Summer is the ideal time for road trips. Whether you're just driving to the beach or trekking across the country, here are some money-saving tips.
Summer is the ideal time for road trips. The sun is out and the weather is warm, so it's tempting to take to the open road with the windows open or with the top of a convertible down. But driving isn't cheap these days. So, whether you’re just driving to the beach or trekking across the country, you might want to look to save some bucks.
For instance, if your trip is starting in one state, but ending in another, don’t rent a car as the company will charge you an exorbitant amount for dropping the car off in a different state. You’re better off taking your own car.
Here are seven other ways to save money on your summer road trip.
There are a number of things you can check out on your car before you even hit the road that can help you save money. Keeping your care properly tuned can improve gas mileage, so can keeping your tires properly inflated. Low tire pressure creates a drag on the pavement, which affects your gas. Also, clean air filters are better for your engine.
Sleep under the stars
If you are the camping type, spending the night for free in a national park can help you keep some money in your wallet. And on a clear summer night, sleeping under the stars isn’t the worst way to spend the night.
However, if you aren’t a camper, or don’t already have the gear, you might want to give this a pass, as the cost of a tent and sleeping bags would defeat the purpose of camping to save money. Plus, remember to check the National Park Service site for any requirements or permits needed for parks.
Bring your own food
A cooler and some food from home can cut down on the price of dining out, and it will be healthier than going for the cheap, fast food option. Prices at the grocery store are cheaper than buying your meals. Plus, you can always re-stock on really long drives.
And if you absolutely have a craving for some fast food, then avoid the drive-thru, where your car will simply be idling and wasting gas. Instead, park it, stretch your legs and head inside to grab your grub.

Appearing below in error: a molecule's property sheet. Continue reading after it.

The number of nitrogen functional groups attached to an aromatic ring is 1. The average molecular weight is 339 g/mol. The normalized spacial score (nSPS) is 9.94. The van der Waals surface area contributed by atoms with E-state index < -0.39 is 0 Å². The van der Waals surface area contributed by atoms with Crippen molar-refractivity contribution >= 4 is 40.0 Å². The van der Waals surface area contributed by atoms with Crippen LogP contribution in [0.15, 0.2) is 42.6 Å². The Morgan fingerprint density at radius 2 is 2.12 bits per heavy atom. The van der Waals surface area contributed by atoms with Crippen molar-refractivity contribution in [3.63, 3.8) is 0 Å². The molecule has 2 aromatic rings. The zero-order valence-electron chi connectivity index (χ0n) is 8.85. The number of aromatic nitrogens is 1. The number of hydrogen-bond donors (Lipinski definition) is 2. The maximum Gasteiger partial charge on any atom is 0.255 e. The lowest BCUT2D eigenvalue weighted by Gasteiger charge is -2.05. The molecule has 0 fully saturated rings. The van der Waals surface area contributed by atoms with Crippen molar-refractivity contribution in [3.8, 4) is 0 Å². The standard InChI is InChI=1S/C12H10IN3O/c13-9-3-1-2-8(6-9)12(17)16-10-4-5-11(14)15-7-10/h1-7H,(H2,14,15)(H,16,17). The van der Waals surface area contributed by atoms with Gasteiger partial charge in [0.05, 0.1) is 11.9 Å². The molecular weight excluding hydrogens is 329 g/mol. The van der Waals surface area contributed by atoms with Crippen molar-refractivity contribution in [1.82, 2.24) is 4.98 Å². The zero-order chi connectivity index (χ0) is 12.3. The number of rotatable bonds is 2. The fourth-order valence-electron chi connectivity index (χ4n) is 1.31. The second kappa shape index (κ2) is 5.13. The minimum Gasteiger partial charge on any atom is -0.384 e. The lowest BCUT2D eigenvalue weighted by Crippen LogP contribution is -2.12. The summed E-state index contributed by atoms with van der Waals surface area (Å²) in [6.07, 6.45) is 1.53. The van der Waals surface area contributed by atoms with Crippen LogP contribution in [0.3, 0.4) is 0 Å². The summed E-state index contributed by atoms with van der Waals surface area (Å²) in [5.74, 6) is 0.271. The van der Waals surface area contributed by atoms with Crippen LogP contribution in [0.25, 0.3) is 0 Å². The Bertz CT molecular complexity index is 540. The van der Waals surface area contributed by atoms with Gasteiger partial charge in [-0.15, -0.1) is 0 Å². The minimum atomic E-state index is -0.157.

Save on gas
There are a number of tiny things you can do that on their own might not make much of a dent in your gas bill, but put them all together and you might see the difference. If the heat isn’t too bad, roll down your windows instead of blasting the air conditioner.
Find cheap gas
There are plenty of websites or apps out there dedicated to finding you the cheapest gas stations in the area. And maybe that doesn’t matter so much in Alabama or Mississippi, where gas is, on average, between $3 and $3.14. But you’ll probably feel differently in Illinois where gas is between $3.28 and $3.41 in one county and between $3.69 and $3.82 in the next county.
Sudden stops and starts and speeding can decrease your mileage potential by 33%, according to the U.S. Department of Energy. Slow acceleration and maintaining your speed will help you greatly and mean you have to fill up less.
Cruise control will be your friend on flat, open roads because you won’t find yourself accidentally speeding up. (It can also reduce the chance of you getting a speeding ticket.) However, if you’re in a hilly area, opt to take off the cruise control, because the feature won’t be helping you there.
Check the traffic
Under the category of avoiding sudden starts and stops, you might want to check traffic before you drive. Avoid rush hour so you aren’t just sitting in the car with the engine running. Some GPS and smartphones have a feature that will show you in real time what the traffic looks like where you’re going. You can also check it on Google Maps. Planning ahead in this area will not only save you a little on gas, but some time and frustration.
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